The fact that regulators have taken so long to establish rules and the anxiousness has swelled demonstrates overwhelming public support for startups and small businesses. By allowing investors of all financial standing to fund a piece of a private business, crowdfunding has opened the playing field to just about everyone. However, there are some who feel Title III will not perform as intended and hurt the crowdfunding economy that has been on such a steady spurt of growth in recent years.
While Title III seeks to revolutionize crowdfunding, some worry about the cap restrictions.
Crowdfund Insider noted Title III’s inclusion of funding caps is out of place and even pointless.5 While there is some debate as to whether the intention is to limit the activity of fraudulent deals or keeping the playing ground fair between projects funded by the poor and the super-rich, Crowdfund Insider, which is a leading source on alternative investing, is one source that disagrees with the cap.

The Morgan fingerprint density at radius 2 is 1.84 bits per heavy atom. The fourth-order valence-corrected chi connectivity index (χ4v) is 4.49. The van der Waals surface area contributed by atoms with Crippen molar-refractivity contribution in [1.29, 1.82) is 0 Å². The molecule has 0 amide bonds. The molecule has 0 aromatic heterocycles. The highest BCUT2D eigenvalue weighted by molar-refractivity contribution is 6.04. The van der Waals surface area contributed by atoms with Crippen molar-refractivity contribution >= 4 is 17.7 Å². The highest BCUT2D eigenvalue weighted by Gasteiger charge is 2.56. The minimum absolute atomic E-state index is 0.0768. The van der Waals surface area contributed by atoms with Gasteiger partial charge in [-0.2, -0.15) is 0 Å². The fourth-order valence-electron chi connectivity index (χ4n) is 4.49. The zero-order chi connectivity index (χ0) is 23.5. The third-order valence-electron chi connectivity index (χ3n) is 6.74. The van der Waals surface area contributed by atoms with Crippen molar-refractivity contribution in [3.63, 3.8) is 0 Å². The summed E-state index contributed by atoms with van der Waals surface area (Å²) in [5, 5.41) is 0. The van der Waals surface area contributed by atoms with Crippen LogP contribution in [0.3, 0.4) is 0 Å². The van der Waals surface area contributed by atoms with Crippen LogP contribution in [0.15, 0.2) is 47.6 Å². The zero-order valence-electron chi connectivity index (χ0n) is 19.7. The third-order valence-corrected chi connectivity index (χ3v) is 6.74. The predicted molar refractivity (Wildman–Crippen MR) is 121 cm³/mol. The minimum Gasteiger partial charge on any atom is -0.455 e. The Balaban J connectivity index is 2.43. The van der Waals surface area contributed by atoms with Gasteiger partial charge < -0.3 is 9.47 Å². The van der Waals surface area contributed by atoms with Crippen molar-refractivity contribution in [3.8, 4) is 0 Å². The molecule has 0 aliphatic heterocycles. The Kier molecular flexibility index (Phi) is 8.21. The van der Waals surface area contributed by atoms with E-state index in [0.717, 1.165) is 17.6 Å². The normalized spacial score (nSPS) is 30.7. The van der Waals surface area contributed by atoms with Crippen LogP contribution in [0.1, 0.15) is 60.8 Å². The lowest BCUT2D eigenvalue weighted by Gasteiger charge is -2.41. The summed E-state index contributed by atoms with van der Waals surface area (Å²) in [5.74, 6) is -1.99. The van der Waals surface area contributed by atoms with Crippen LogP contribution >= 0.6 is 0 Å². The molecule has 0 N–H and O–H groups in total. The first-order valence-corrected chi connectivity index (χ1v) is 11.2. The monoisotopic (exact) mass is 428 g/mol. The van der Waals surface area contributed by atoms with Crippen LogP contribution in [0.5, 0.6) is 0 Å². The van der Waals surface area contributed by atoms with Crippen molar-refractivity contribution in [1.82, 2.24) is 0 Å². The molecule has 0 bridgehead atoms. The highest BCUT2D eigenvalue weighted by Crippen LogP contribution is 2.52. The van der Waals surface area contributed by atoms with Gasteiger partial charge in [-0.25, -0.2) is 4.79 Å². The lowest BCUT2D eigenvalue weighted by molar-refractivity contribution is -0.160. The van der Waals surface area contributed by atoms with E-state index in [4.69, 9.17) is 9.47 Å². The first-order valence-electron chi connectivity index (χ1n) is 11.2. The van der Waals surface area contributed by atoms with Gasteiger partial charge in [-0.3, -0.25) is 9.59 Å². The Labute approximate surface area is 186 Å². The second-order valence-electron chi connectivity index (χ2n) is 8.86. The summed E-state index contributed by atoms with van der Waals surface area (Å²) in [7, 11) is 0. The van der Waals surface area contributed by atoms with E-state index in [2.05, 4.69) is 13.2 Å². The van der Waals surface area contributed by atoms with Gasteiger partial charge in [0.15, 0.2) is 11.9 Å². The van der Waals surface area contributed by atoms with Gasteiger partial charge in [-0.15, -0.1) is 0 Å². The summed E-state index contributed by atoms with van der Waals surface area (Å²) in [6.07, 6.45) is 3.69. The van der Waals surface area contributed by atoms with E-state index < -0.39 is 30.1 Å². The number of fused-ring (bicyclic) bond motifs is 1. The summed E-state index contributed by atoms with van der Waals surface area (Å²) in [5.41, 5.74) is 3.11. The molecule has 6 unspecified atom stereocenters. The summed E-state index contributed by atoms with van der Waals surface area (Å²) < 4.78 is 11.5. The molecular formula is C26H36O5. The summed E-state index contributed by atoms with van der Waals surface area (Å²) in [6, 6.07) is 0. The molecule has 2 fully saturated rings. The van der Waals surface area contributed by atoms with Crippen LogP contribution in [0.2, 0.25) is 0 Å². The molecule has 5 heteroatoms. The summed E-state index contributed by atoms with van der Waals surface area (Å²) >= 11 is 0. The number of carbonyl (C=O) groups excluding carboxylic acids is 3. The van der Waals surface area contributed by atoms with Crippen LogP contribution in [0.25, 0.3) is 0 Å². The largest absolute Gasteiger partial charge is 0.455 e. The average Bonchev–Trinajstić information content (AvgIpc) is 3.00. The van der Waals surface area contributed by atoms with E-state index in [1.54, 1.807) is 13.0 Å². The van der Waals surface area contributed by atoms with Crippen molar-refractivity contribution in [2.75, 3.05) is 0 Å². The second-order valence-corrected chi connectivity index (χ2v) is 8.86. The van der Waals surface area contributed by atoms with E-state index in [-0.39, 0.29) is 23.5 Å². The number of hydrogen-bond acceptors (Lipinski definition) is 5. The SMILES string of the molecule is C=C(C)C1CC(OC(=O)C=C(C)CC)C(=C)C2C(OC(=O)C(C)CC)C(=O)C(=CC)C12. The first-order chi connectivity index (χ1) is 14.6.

“The conversation can’t continue until the final rules have been released.”
Additionally, TechCrunch noted the rules are too strict, and unless they are changed before being finalized, companies will have to jump through too many hoops to participate. The rules are designed to protect investors, but TechCrunch stated they will cost companies too much time and money. While there are certainly advantages of such an initiative, there are those expressing concern that Title III will go largely unused as companies will be more inclined to crowdfund outside of Title III.
However, with the debate continuing on both sides of the fence, investors are arguing that the most important move for the SEC at this point is to simply release the rules. While initial rules were released, they are likely to change, and the final form they take is all investors are interested in.